Jet boat operator encounters obstacles but continues forward

ANSTED, W.Va. (AP) — Bobby Bower bought New River Jet Boats at a time that would turn out to be what he termed “the perfect storm of a bad time to start a business.”

“It was early 2020, just before COVID hit,” he recalled as he sat in the shade at the shoreline passenger check-in station at Hawks Nest State Park for the 8-mile roundtrip jet boat excursions his company offers.

The virus arrived in West Virginia in March 2020, forcing a delay in the planned opening of the excursion season for his jet boats, but Bower eventually got the green light to begin running trips.

In July, soon after his delayed debut season got underway, Bower received word from the company that operates Hawks Nest Dam that it would soon begin a 25-foot drawdown of Hawks Nest Lake to accommodate repairs and perform maintenance. Since his business could not operate on a narrow channel clogged with newly emerged boulders and surrounded by mud flats, Bower’s abbreviated first season abruptly came to an end.

By the start of the 2021 season, repairs to the dam and a downriver hydropower plant were complete, the lake had refilled and Bower was more than ready to put boats on the water.

“Our second year started out super strong. The Gorge had just gotten its National Park brand, which helped us bring record numbers of people here through May,” the jet boat company’s opening month, Bower said.

But in early June, a state park employee discovered a safety issue while making a routine morning inspection of the aerial tramway that carries jet boat passengers from the Hawks Nest Lodge to the New River Jet Boats marina. Park officials ordered the 50-year-old tramway closed until repairs could be made, later opting to replace the tram along with a similar system at Pipestem Resort State Park. Contracts have yet to be awarded for replacement trams.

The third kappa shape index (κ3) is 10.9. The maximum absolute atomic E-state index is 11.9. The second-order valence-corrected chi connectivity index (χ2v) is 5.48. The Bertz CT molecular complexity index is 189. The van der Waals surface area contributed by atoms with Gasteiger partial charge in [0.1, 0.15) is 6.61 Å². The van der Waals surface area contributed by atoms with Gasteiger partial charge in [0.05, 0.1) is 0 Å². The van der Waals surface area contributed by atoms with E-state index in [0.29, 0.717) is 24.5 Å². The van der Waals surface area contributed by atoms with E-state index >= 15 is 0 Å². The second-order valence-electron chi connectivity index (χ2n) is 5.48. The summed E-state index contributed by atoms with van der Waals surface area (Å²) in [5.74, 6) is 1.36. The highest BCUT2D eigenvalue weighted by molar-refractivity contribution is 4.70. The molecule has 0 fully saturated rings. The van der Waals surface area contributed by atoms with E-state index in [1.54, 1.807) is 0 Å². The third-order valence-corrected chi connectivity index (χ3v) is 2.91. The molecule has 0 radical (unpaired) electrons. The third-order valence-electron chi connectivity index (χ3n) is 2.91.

Since the Hawks Nest tramway was closed, the state parks system has helped keep New River Jet Boats afloat by providing a shuttle van and driver to take jet boat passengers from Hawks Nest Lodge to the New River Jet Boats marina and back. The alternate route to the marina involves a one-mile drive on U.S. 60 to Ansted, then a four-mile descent of Mill Creek Road to the marina.

“It’s a beautiful ride following Mill Creek down to the marina and along the way, the driver gives people a taste of the great history of the area,” Bower said.

“I appreciate the state providing the shuttle van, and I have great faith that it will provide the park with a new tramway sometime soon,” Bower said. “Even with the challenges we’ve had, we’re running record numbers on the boat. But with a tram back in operation, it will dramatically increase visitation and make it more attractive for people to spend more time down here on the lake, and we can roll out rental kayaks, rowboats and paddleboards.”

It takes about an hour for passengers to ride the shuttle van from Hawks Nest Lodge to the marina, check in with the staff at New River Jet Boats and make the roughly half-hour roundtrip jet boat ride on Hawks Nest Lake from the dam to Old Nasty Rapids in the shadow of the New River Gorge Bridge.

Most of the trip takes place on the flat water of Hawks Nest Lake — the portion of New River backed up by Hawks Nest Dam — at speeds of more than 30 mph. Excursions provide access to a roadless section of canyon, passage under a railroad trestle and views of an assortment of imaginatively designed boat-in fishing camps perched on boulders and ledges along the shoreline.

Near the turnaround point of the excursions, jet boats pass Teays Landing, the take-out point for Adventures on the Gorge raft trips, and enter the outflow waves from Class III Old Nasty Rapid, the New River’s final stretch of whitewater before entering Hawks Nest Lake.

The trips take passengers to within a mile of the New River Gorge Bridge, which can be seen during most of the upriver leg of each excursion. The steep slopes bordering the waterway upstream of the marina are part of New River Gorge National Park and Preserve.

“We see blue herons on most of our trips, and we’ve seen a couple of juvenile bald eagles, some ospreys and peregrine falcons on other trips this year,” Bower said.

A West Virginia native who grew up in Beckley, Bower has been working on the river since 1988, starting as a whitewater rafting guide, working into management positions for outfitters and serving for many years as director of the West Virginia Professional River Outfitters.

He is also the founder and owner of Fayetteville-based Rapid Approach Rescue, maker of inflatable swift water rescue boats, and manager of Rocky Mountain Rafts and Pro River Outfitters in Oak Hill.

“There are a lot of business opportunities here in West Virginia,” Bower said. “You just have to go out and find them.”


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